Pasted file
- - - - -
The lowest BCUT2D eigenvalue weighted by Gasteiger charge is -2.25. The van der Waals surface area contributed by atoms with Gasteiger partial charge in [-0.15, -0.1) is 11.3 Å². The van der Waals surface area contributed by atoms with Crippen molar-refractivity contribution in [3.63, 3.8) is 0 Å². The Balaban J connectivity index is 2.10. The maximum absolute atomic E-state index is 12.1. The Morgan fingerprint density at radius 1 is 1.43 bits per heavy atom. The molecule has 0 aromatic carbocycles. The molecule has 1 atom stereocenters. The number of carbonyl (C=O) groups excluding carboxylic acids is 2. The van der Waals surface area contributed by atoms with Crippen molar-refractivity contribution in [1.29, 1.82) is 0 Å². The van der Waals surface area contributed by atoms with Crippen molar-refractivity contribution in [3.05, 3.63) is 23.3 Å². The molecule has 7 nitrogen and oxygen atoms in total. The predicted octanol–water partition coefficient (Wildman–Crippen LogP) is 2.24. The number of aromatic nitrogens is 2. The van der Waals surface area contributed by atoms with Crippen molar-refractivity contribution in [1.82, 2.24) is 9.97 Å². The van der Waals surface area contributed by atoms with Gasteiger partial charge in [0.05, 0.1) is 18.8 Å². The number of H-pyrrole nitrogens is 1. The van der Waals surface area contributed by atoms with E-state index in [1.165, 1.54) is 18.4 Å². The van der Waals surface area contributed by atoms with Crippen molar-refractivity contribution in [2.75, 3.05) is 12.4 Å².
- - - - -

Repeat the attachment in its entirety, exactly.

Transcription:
The lowest BCUT2D eigenvalue weighted by Gasteiger charge is -2.25. The van der Waals surface area contributed by atoms with Gasteiger partial charge in [-0.15, -0.1) is 11.3 Å². The van der Waals surface area contributed by atoms with Crippen molar-refractivity contribution in [3.63, 3.8) is 0 Å². The Balaban J connectivity index is 2.10. The maximum absolute atomic E-state index is 12.1. The Morgan fingerprint density at radius 1 is 1.43 bits per heavy atom. The molecule has 0 aromatic carbocycles. The molecule has 1 atom stereocenters. The number of carbonyl (C=O) groups excluding carboxylic acids is 2. The van der Waals surface area contributed by atoms with Crippen molar-refractivity contribution in [1.29, 1.82) is 0 Å². The van der Waals surface area contributed by atoms with Crippen molar-refractivity contribution in [3.05, 3.63) is 23.3 Å². The molecule has 7 nitrogen and oxygen atoms in total. The predicted octanol–water partition coefficient (Wildman–Crippen LogP) is 2.24. The number of aromatic nitrogens is 2. The van der Waals surface area contributed by atoms with Crippen molar-refractivity contribution in [1.82, 2.24) is 9.97 Å². The van der Waals surface area contributed by atoms with Gasteiger partial charge in [0.05, 0.1) is 18.8 Å². The number of H-pyrrole nitrogens is 1. The van der Waals surface area contributed by atoms with E-state index in [1.165, 1.54) is 18.4 Å². The van der Waals surface area contributed by atoms with Crippen molar-refractivity contribution in [2.75, 3.05) is 12.4 Å².